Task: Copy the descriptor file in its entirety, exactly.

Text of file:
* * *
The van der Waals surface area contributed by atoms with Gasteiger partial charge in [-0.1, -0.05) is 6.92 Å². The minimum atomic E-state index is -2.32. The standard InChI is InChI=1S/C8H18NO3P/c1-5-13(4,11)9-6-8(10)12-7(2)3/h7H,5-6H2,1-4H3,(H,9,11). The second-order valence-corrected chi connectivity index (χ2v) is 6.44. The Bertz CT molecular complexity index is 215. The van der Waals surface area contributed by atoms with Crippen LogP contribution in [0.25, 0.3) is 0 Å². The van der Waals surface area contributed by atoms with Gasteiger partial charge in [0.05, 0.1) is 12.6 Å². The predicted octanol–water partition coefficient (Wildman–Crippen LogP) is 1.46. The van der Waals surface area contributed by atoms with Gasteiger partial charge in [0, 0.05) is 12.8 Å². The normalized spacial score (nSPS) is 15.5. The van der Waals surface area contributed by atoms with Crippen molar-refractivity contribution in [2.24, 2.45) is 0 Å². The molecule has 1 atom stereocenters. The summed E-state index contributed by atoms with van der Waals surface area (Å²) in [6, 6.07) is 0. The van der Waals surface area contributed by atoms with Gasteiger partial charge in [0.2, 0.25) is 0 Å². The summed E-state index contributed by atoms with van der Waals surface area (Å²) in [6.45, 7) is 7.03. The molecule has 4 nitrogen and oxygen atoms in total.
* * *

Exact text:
The van der Waals surface area contributed by atoms with Gasteiger partial charge in [-0.1, -0.05) is 6.92 Å². The minimum atomic E-state index is -2.32. The standard InChI is InChI=1S/C8H18NO3P/c1-5-13(4,11)9-6-8(10)12-7(2)3/h7H,5-6H2,1-4H3,(H,9,11). The second-order valence-corrected chi connectivity index (χ2v) is 6.44. The Bertz CT molecular complexity index is 215. The van der Waals surface area contributed by atoms with Crippen LogP contribution in [0.25, 0.3) is 0 Å². The van der Waals surface area contributed by atoms with Gasteiger partial charge in [0.05, 0.1) is 12.6 Å². The predicted octanol–water partition coefficient (Wildman–Crippen LogP) is 1.46. The van der Waals surface area contributed by atoms with Gasteiger partial charge in [0, 0.05) is 12.8 Å². The normalized spacial score (nSPS) is 15.5. The van der Waals surface area contributed by atoms with Crippen molar-refractivity contribution in [2.24, 2.45) is 0 Å². The molecule has 1 atom stereocenters. The summed E-state index contributed by atoms with van der Waals surface area (Å²) in [6, 6.07) is 0. The van der Waals surface area contributed by atoms with Gasteiger partial charge in [0.2, 0.25) is 0 Å². The summed E-state index contributed by atoms with van der Waals surface area (Å²) in [6.45, 7) is 7.03. The molecule has 4 nitrogen and oxygen atoms in total.